The petitioner indicates that warming temperatures in recent years have provided favorable conditions for increasing widespread mountain pine beetle outbreaks. The petitioner cites literature indicating that a 2 °F (1.11 °C) temperature increase is the amount predicted to shift the mountain pine beetle's life cycle from semivoltine (more than one year required to produce a brood of offspring) to univoltine (produces one brood of offspring per year) and allow for synchronous emergence (from overlapping generations) - conditions that are conducive to massive beetle outbreaks (NRDC 2008, p. 32). Further, while mountain pine beetles are a native species in western North American forests, they have been rare in cold, high-elevation areas; however, outbreaks have occurred earlier than predicted in climate change models and are expanding into previously unoccupied areas (NRDC 2008, p. 33).

Evaluation of Information Available in Service Files

Information in our files (Tomback et al. 2001, pp. 14 and 299) indicates that large-scale outbreaks of mountain pine beetle have caused widespread Pinus albicaulis mortality. Mountain pine beetle infestations killed many P. albicaulis trees in the Selway-Bitterroot Wilderness in the late 1870s, 1930s, and late 1980s. Further, mountain pine beetles have expanded throughout the range of P. albicaulis, and because beetles preferentially attack larger cone-bearing trees, there has been a decrease in P. albicaulis seed production. Our information also states that absence of fire has resulted in P. albicaulis and Abies lasiocarpa forests increasing in age, thereby increasing their susceptibility to mountain pine beetle infestations. Trees infected by white pine blister rust are stressed and appear to be more attractive to mountain pine beetles or more vulnerable to attack (Tomback et al. 2001, p. 225). As a result, P. albicaulis has declined throughout major portions of its range during the past 50 years from several factors, including white pine blister rust and mountain pine beetle. Therefore, the information in our files corroborates the petitioner's information.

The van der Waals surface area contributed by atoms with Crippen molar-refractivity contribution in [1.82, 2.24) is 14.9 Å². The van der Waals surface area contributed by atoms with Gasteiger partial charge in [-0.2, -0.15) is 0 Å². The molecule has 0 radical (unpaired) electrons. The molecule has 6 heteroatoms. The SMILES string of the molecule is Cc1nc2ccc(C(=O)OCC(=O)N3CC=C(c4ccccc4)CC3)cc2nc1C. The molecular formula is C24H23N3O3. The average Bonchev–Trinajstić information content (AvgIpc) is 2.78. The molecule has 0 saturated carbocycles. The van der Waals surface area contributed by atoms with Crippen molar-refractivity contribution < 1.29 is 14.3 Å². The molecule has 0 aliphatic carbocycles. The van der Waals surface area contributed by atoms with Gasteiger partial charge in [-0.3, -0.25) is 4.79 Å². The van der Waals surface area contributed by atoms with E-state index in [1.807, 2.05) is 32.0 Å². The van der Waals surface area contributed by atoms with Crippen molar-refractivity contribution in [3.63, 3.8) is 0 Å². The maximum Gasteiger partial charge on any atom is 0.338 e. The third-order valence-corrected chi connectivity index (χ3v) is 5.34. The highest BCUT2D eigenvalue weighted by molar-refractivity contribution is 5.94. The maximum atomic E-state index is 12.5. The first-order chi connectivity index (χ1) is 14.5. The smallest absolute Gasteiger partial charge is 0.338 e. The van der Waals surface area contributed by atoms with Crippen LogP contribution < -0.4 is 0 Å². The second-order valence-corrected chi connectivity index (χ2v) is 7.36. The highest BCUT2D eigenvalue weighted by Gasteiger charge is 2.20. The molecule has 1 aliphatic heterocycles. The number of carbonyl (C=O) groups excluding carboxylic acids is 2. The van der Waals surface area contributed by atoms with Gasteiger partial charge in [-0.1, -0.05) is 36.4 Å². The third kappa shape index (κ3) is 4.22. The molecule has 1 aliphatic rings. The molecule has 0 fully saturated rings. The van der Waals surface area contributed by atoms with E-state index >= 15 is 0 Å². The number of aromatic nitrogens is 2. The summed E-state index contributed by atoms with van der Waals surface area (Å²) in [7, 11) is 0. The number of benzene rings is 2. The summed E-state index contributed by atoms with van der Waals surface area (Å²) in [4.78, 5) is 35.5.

Start Printed Page 42039

Summary of Factor C

We find that the information provided in the petition, as well as other information in our files, presents substantial scientific or commercial information indicating that the petitioned action may be warranted due to disease or predation, specifically white pine blister rust and mountain pine beetle. We will review the possible effects of these threats to Pinus albicaulis more thoroughly in our 12-month status review.